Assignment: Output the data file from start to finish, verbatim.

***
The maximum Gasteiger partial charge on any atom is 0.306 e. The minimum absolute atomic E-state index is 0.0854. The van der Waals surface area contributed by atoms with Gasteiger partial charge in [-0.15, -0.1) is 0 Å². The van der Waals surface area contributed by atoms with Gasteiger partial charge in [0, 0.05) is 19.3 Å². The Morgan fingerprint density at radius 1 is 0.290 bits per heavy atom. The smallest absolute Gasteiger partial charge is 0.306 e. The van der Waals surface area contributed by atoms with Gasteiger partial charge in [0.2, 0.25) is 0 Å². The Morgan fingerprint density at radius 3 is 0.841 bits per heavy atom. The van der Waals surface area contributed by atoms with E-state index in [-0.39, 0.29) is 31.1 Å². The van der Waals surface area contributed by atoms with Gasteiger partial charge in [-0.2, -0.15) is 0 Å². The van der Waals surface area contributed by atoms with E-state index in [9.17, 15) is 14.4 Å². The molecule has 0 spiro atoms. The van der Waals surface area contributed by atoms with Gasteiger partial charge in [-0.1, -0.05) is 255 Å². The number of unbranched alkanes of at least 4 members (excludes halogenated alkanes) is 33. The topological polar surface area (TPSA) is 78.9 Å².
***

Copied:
The maximum Gasteiger partial charge on any atom is 0.306 e. The minimum absolute atomic E-state index is 0.0854. The van der Waals surface area contributed by atoms with Gasteiger partial charge in [-0.15, -0.1) is 0 Å². The van der Waals surface area contributed by atoms with Gasteiger partial charge in [0, 0.05) is 19.3 Å². The Morgan fingerprint density at radius 1 is 0.290 bits per heavy atom. The smallest absolute Gasteiger partial charge is 0.306 e. The van der Waals surface area contributed by atoms with Gasteiger partial charge in [0.2, 0.25) is 0 Å². The Morgan fingerprint density at radius 3 is 0.841 bits per heavy atom. The van der Waals surface area contributed by atoms with E-state index in [-0.39, 0.29) is 31.1 Å². The van der Waals surface area contributed by atoms with Gasteiger partial charge in [-0.2, -0.15) is 0 Å². The van der Waals surface area contributed by atoms with E-state index in [9.17, 15) is 14.4 Å². The molecule has 0 spiro atoms. The van der Waals surface area contributed by atoms with Gasteiger partial charge in [-0.1, -0.05) is 255 Å². The number of unbranched alkanes of at least 4 members (excludes halogenated alkanes) is 33. The topological polar surface area (TPSA) is 78.9 Å².